Chickadees and small woodpeckers know all about them. Most humans give them little notice, however. As a child I was told goldenrod galls contain tiny grubs and these grubs were good bait for panfish. Two things I learned. First, it is a lot of hard work to open the galls. Second, the grubs are not good fish bait. However, I learned a good lesson about the world of nature. Lots of fascinating things are happening in our Northwoods.
The round galls we see on goldenrod stems are especially conspicuous during the winter. They measure about one inch in diameter. They are caused by the grubs of a tiny fly. The female fly inserts eggs into the stem. The gall is the response of the plant to the eggs. The eggs contain an enzyme that modifies the growth of the plant in this way. Surprisingly, there is little harm to the plant otherwise. The eggs produce grubs that feed inside the gall before hatching out as the flies. The flies are tiny fruit flies, so tiny we rarely notice them.
If you pay much attention to plants, you have seen many types of galls. Each type of gall is caused by a different insect. Goldenrod has two more types of galls. One is elongated into a streamlined shape. Another has leaves growing out of it. Galls having a similar appearance are common on oak leaves, but these are caused by a distinctly different insect.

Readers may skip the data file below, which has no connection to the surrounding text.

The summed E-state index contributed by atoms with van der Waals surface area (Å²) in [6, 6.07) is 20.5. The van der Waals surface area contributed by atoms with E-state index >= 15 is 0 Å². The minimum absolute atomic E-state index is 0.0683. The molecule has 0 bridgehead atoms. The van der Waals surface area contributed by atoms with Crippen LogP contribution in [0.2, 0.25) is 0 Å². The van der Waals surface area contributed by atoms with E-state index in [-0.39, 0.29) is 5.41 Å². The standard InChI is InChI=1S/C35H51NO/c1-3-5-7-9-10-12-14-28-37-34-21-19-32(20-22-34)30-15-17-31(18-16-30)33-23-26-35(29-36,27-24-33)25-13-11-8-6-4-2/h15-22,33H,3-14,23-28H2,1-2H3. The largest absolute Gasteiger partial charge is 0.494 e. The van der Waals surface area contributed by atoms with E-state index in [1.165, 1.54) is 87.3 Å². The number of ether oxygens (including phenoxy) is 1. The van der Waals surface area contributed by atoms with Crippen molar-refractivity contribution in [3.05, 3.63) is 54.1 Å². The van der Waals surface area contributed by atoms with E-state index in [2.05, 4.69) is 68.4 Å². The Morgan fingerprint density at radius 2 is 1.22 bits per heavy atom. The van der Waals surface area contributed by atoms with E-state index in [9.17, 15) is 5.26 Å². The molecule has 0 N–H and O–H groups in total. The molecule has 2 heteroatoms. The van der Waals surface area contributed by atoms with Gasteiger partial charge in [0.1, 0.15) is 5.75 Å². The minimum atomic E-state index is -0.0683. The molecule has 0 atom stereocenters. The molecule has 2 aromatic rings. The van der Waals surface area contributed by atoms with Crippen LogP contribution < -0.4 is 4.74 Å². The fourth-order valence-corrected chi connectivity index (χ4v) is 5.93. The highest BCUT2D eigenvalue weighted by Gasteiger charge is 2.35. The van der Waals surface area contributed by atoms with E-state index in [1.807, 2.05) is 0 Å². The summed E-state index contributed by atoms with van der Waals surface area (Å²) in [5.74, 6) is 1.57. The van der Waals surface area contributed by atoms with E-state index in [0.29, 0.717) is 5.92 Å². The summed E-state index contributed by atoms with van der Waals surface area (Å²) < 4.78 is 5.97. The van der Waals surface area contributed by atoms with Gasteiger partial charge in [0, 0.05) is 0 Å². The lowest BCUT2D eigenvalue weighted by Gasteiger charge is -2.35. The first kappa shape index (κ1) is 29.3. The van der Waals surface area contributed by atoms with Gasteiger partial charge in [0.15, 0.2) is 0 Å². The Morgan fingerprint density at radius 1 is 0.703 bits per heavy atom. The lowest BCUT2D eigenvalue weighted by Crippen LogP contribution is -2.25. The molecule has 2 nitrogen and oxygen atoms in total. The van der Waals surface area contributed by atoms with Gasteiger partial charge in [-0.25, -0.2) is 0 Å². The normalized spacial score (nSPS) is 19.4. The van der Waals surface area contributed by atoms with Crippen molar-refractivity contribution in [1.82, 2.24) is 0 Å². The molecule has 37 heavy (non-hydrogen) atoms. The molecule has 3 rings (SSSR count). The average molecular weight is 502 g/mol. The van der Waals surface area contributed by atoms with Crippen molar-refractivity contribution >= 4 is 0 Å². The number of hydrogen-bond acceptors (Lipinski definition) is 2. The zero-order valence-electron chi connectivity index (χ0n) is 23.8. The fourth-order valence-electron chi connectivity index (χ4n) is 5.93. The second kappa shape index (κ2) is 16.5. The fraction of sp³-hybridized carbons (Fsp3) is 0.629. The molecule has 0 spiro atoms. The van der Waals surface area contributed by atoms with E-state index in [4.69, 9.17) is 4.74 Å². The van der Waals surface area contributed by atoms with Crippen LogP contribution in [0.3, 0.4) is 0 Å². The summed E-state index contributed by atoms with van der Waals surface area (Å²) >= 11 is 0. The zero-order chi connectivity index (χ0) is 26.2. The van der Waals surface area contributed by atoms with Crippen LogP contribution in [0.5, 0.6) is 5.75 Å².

There are other galls on other plants growing on leaves and resemble small hollow sacs or tubes and come in various colors. Some are rolled-up leaves or swellings on the stems. Each type of gall is made by a unique insect, most of which are tiny, inconspicuous, and can be identified only by specialists.
Willows shrubs have galls at the end of the stems that resemble little pine cones. These are very busy places. These galls are made by yet another tiny fly, but other insects populate these galls, too. Some feed on the gall, some shelter from winter weather in the gall, and some are carnivores that feed on the tiny insects. We cannot forget the parasites, mostly tiny wasps, that feed on some of these insects.
Each kind of parasite specializes on just one species of insect. These little galls on willow have one practical use to us (or at least to me): they are an easy way to identify willows from a distance, distinguishing them from alders, dogwoods, and other shrubs, even during winter when leaves are gone. It is common to see small cone-shaped holes carved into goldenrod galls. These galls have been attacked by birds seeking the grubs as meals of protein. I know from experience it is hard work to open these galls. These chickadees and woodpeckers must work for their dinner!
Jerry McCormick lives in Virginia. He is a retired natural resource professional and a self-described nature